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Scrolling with Page Up/Down Keys in React-Window

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Photo by Ruthie on Unsplash

React-Window is a React library by Brian Vaughn for rendering a massive amount of items in a list (or a grid but I will use "list" to keep the sentences simple as principle is the same for both) efficiently.

By rendering only visible items

But the problem is that when you click on an item in a list, you can't scroll up/down using keys.

such as Page Up/Down, Arrow Up/Down, Home, or End keys.

Let's see how we can support scrolling in react-window with Page Up/Down.

Replicating the issue

Go to an (any example) react-window example and scroll up/down with keyboard without selecting an item in the list.

You should be able to scroll with any keys.

And then click on any item in the list and try to scroll with keyboard.

And you will see that it will move just once and stop responding.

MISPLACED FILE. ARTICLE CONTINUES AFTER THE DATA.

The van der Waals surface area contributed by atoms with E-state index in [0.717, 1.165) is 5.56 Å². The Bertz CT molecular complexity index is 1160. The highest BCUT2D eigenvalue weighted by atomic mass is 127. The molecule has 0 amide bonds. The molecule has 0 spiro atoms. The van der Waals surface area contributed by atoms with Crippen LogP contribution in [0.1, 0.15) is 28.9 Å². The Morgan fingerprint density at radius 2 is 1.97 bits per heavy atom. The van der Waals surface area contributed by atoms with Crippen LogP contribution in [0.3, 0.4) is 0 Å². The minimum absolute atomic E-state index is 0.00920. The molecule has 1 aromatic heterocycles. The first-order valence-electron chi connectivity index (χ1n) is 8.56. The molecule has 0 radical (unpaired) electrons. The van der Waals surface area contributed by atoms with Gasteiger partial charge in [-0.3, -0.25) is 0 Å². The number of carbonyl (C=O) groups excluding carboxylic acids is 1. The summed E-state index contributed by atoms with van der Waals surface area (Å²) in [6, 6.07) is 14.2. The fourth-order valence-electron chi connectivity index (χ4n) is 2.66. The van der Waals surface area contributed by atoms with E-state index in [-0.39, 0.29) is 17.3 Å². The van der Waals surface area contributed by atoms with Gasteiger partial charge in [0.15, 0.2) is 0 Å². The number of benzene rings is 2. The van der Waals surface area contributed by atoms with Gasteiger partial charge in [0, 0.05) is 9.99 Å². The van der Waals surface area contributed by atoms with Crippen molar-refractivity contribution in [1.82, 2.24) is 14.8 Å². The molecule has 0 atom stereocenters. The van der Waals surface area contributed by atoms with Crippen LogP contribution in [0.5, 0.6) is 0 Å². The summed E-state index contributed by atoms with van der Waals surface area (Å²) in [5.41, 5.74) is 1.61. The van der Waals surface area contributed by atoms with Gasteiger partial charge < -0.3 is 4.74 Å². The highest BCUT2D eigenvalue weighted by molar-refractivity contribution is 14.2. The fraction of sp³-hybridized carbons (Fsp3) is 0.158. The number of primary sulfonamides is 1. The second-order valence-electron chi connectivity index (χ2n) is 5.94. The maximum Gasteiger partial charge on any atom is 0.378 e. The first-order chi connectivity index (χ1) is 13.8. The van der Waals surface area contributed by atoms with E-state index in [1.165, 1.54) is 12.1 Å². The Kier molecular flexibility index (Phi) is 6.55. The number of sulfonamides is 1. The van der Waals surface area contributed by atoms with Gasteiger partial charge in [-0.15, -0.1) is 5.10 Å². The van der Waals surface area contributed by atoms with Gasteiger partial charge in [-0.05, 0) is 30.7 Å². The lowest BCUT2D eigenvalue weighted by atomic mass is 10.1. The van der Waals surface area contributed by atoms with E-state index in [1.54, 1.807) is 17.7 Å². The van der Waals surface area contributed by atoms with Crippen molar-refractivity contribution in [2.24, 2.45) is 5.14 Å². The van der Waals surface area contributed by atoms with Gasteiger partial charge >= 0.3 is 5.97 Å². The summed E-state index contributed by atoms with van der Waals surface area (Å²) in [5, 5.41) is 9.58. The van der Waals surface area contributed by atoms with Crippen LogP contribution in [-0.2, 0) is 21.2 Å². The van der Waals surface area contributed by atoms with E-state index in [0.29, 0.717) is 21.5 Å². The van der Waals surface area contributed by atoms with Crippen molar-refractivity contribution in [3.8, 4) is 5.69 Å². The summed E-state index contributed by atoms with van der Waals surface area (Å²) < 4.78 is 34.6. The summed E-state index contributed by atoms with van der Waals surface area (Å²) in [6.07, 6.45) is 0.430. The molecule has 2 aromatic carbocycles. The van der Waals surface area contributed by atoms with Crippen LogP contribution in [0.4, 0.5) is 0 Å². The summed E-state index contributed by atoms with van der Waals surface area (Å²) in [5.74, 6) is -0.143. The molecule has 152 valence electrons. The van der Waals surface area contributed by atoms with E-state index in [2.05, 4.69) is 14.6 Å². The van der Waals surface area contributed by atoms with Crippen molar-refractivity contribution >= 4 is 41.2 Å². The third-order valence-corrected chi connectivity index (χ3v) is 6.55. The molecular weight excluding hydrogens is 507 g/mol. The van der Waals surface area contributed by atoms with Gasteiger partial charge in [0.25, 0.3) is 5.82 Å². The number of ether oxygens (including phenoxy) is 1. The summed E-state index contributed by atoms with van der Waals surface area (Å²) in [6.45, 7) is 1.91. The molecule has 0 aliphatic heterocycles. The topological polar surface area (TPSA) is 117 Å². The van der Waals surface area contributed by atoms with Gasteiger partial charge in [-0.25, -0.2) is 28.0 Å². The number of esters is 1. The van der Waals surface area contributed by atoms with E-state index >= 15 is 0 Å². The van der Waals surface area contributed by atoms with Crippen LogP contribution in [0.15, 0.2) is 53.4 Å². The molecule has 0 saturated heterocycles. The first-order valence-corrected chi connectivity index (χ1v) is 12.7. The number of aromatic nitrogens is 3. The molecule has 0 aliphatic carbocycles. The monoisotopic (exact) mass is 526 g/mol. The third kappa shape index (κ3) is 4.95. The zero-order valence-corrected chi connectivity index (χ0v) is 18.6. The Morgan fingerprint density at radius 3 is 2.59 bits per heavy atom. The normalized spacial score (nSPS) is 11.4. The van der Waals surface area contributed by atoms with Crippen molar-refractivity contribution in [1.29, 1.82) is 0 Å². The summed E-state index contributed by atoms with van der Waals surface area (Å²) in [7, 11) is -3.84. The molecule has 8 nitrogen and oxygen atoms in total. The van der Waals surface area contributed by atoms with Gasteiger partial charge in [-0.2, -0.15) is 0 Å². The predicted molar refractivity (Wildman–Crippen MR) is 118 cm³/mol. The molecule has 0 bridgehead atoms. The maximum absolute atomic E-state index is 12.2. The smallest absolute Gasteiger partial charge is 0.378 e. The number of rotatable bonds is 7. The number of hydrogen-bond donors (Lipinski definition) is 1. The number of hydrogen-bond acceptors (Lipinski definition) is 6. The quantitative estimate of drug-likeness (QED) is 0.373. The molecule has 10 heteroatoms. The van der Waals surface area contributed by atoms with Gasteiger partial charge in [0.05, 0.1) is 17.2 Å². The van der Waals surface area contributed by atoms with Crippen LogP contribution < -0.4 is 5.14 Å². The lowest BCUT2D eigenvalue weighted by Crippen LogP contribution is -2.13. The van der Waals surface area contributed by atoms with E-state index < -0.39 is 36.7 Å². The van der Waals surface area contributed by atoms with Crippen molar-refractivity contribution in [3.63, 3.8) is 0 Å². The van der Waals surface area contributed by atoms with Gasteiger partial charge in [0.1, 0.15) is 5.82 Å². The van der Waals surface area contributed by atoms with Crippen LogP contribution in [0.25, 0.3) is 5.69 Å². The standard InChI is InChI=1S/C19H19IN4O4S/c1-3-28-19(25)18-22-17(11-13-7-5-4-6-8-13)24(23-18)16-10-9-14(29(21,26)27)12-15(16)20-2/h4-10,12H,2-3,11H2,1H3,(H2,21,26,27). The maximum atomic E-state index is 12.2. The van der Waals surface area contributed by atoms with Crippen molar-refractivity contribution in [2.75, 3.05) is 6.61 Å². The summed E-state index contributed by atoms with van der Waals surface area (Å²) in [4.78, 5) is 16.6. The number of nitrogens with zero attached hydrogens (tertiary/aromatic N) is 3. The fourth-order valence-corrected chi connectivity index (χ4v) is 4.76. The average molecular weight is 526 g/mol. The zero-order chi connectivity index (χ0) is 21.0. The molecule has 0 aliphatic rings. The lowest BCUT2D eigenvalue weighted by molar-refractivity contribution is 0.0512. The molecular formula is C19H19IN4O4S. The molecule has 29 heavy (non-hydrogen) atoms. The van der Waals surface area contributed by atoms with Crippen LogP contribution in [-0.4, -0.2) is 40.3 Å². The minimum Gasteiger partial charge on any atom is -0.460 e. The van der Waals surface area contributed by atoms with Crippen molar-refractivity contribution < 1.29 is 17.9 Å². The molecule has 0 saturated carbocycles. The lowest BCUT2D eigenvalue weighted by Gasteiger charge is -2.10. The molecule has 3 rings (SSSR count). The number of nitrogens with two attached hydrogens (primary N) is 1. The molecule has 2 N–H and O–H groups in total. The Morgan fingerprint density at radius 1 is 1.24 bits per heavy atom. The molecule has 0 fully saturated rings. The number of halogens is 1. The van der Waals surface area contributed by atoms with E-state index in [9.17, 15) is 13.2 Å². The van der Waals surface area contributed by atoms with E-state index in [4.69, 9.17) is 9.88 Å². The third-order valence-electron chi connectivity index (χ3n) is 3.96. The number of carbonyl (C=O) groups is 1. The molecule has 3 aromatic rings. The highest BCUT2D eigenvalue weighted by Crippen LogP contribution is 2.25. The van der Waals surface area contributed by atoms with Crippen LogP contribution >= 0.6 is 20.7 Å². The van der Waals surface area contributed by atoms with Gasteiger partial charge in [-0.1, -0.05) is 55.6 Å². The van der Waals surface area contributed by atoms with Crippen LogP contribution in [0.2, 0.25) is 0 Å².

What happened?

The behavior isn't implemented according to this GitHub issue, Support scrolling with Page Up / Page Down keys (, which is NOT created by me but by Steve Randy Tantra).

And you are responsible to add a support for yourself.

Thankfully, Brian has provided a way to implement it in the same thread.

Let's Make that example list scrollable with Page Up/Down, Home and End keys.

Implementation

You can see the working implementation here and follow along.

Unfortunately, keyboards will scroll this current page up/down thus you'd have to open the editor in new window....

Wrap the list with a container element

First you need to wrap the list within a container element such as div/section/main etc.

chrome 2019 05 07 21 54 17

And then add the tab index to capture the onKeyDown event.

const Example = () => {
  //.. rest hidden for brevity

  return (
+    <div onKeyDown={handleKeyDown} tabIndex="0" style={{ width: '151px' }}>
      <List
        className="List"
        height={listHeight}
        itemCount={1000}
        itemSize={35}
        useIsScrolling
        width={300}
      >
        {Row}
      </List>
+    </div>
  )
}
view raw Example.div.md hosted with ❤ by GitHub

View this gist on GitHub

Add references to the list

Next, we need to refer to the list to scroll so create two (you can create one but it's more readable with two, I will show you why later) references to the List.

const Example = () => {
+  const outerListRef = useRef(undefined)
+  const innerListRef = useRef(undefined)

  //.. rest hidden for brevity

  return (